# Four Hinged Squares

The problem of four hinged squares appeared in 1826 as a sangaku hung by Ikeda Sadakazu in an Azabu shrine, Tokyo.

Four squares are hinged as shown. When points A, B, C are collinear, what is the relationship between the sides of squares BEKH and KINS?

Several solutions are available at this site: one makes use of Bottema's theorem, another comes from a wonderful book by Rothman and Fukagawa.

Below is a solution by Michel Cabart that employs complex numbers.

Let *a*, *c*, *e*, *h*, *k*, *j* be the complex numbers corresponding to points A, C, E, H, K, I, with the origin being in point B. Then:

*j* - *k* = (*j* - *h*) + (*h* - *k*) = i(*c* - *h*) - i*h* = -i(2*h* - *c*)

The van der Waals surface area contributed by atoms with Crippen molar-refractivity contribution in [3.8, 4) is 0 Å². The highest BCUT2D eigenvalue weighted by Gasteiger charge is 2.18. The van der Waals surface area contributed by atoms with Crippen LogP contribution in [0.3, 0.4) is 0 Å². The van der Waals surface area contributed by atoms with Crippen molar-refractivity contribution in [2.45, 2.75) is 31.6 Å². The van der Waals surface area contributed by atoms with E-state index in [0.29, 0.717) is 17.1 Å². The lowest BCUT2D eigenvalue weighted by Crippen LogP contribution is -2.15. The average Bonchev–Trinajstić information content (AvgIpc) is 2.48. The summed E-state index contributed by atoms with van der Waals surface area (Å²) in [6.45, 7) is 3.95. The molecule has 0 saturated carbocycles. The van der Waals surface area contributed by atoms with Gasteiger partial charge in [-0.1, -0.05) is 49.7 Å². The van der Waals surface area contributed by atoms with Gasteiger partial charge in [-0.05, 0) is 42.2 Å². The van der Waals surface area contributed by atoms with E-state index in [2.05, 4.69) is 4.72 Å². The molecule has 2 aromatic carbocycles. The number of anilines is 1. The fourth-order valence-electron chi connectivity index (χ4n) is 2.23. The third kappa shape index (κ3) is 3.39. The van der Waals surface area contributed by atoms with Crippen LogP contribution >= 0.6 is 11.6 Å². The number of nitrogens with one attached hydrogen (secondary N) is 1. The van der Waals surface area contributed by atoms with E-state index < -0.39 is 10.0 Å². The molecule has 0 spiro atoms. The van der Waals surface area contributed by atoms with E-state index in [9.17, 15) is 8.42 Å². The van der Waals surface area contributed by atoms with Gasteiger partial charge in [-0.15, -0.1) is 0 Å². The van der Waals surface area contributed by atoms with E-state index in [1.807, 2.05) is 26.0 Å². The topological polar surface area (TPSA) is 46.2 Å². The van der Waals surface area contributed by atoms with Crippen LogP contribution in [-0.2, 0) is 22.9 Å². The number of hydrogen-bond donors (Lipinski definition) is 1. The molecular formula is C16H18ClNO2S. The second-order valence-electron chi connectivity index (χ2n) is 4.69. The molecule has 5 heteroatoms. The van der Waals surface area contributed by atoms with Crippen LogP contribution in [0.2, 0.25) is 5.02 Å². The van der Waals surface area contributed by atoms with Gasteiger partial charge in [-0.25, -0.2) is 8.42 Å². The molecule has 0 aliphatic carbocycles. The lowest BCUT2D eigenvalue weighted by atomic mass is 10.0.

*s* - *k* = (*s* - *e*) + (*e* - *k*) = -i(*a* - i*h*) - *h* = -*a*i - 2*h*

*j* - *k* = -i(*s* - *k*) so that *h* = (*c* - *a*i)/4.

Replacing value of *h* in *j* - *k*, we get *j* - *k* = (i/2)(*c* + *a*i) = 2i*h*', (where *h*' denotes the conjugate of *h*) so that

This solution yields an additional result: the axis of symmetry of lines (IK) and (BH) is inclined by 45° on line (BC).

(**Note:** the problem we just discussed serves an example of application of complex numbers in geometry. There are many more.)

### References

- H. Fukagawa, A. Rothman,
*Sacred Geometry: Japanese Temple Geometry*, Princeton University Press, 2008, p. 149

|Activities| |Contact| |Front page| |Contents| |Geometry|

Copyright © 1996-2018 Alexander Bogomolny